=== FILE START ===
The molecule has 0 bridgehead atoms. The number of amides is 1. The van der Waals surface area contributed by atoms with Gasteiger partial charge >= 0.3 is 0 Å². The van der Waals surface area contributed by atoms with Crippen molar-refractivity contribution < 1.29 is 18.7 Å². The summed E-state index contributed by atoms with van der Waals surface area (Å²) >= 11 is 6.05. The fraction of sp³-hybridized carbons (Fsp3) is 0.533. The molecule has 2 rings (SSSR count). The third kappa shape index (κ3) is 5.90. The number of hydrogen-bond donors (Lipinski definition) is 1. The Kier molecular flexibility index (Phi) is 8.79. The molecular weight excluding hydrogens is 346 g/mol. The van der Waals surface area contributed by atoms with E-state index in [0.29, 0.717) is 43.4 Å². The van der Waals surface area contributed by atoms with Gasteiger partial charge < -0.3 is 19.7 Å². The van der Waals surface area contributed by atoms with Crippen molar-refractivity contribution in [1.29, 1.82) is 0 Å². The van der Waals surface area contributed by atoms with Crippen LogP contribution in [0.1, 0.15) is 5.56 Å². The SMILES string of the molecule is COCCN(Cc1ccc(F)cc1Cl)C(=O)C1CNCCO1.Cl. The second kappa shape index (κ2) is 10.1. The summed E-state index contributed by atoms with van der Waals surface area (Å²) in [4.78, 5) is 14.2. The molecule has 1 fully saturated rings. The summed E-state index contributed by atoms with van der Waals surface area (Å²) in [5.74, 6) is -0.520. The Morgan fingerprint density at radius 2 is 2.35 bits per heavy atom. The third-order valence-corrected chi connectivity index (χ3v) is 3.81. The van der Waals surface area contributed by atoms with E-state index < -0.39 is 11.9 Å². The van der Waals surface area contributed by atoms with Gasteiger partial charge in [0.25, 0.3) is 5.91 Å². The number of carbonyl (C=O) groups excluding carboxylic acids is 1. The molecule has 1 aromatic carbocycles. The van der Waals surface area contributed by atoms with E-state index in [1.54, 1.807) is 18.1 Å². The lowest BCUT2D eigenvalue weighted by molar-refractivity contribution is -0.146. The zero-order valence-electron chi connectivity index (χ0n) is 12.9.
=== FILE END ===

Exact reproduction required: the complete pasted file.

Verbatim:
The molecule has 0 bridgehead atoms. The number of amides is 1. The van der Waals surface area contributed by atoms with Gasteiger partial charge >= 0.3 is 0 Å². The van der Waals surface area contributed by atoms with Crippen molar-refractivity contribution < 1.29 is 18.7 Å². The summed E-state index contributed by atoms with van der Waals surface area (Å²) >= 11 is 6.05. The fraction of sp³-hybridized carbons (Fsp3) is 0.533. The molecule has 2 rings (SSSR count). The third kappa shape index (κ3) is 5.90. The number of hydrogen-bond donors (Lipinski definition) is 1. The Kier molecular flexibility index (Phi) is 8.79. The molecular weight excluding hydrogens is 346 g/mol. The van der Waals surface area contributed by atoms with E-state index in [0.29, 0.717) is 43.4 Å². The van der Waals surface area contributed by atoms with Gasteiger partial charge < -0.3 is 19.7 Å². The van der Waals surface area contributed by atoms with Crippen molar-refractivity contribution in [1.29, 1.82) is 0 Å². The van der Waals surface area contributed by atoms with Crippen LogP contribution in [0.1, 0.15) is 5.56 Å². The SMILES string of the molecule is COCCN(Cc1ccc(F)cc1Cl)C(=O)C1CNCCO1.Cl. The second kappa shape index (κ2) is 10.1. The summed E-state index contributed by atoms with van der Waals surface area (Å²) in [4.78, 5) is 14.2. The molecule has 1 fully saturated rings. The summed E-state index contributed by atoms with van der Waals surface area (Å²) in [5.74, 6) is -0.520. The Morgan fingerprint density at radius 2 is 2.35 bits per heavy atom. The third-order valence-corrected chi connectivity index (χ3v) is 3.81. The van der Waals surface area contributed by atoms with E-state index < -0.39 is 11.9 Å². The van der Waals surface area contributed by atoms with Gasteiger partial charge in [0.25, 0.3) is 5.91 Å². The number of carbonyl (C=O) groups excluding carboxylic acids is 1. The molecule has 1 aromatic carbocycles. The van der Waals surface area contributed by atoms with E-state index in [1.54, 1.807) is 18.1 Å². The lowest BCUT2D eigenvalue weighted by molar-refractivity contribution is -0.146. The zero-order valence-electron chi connectivity index (χ0n) is 12.9.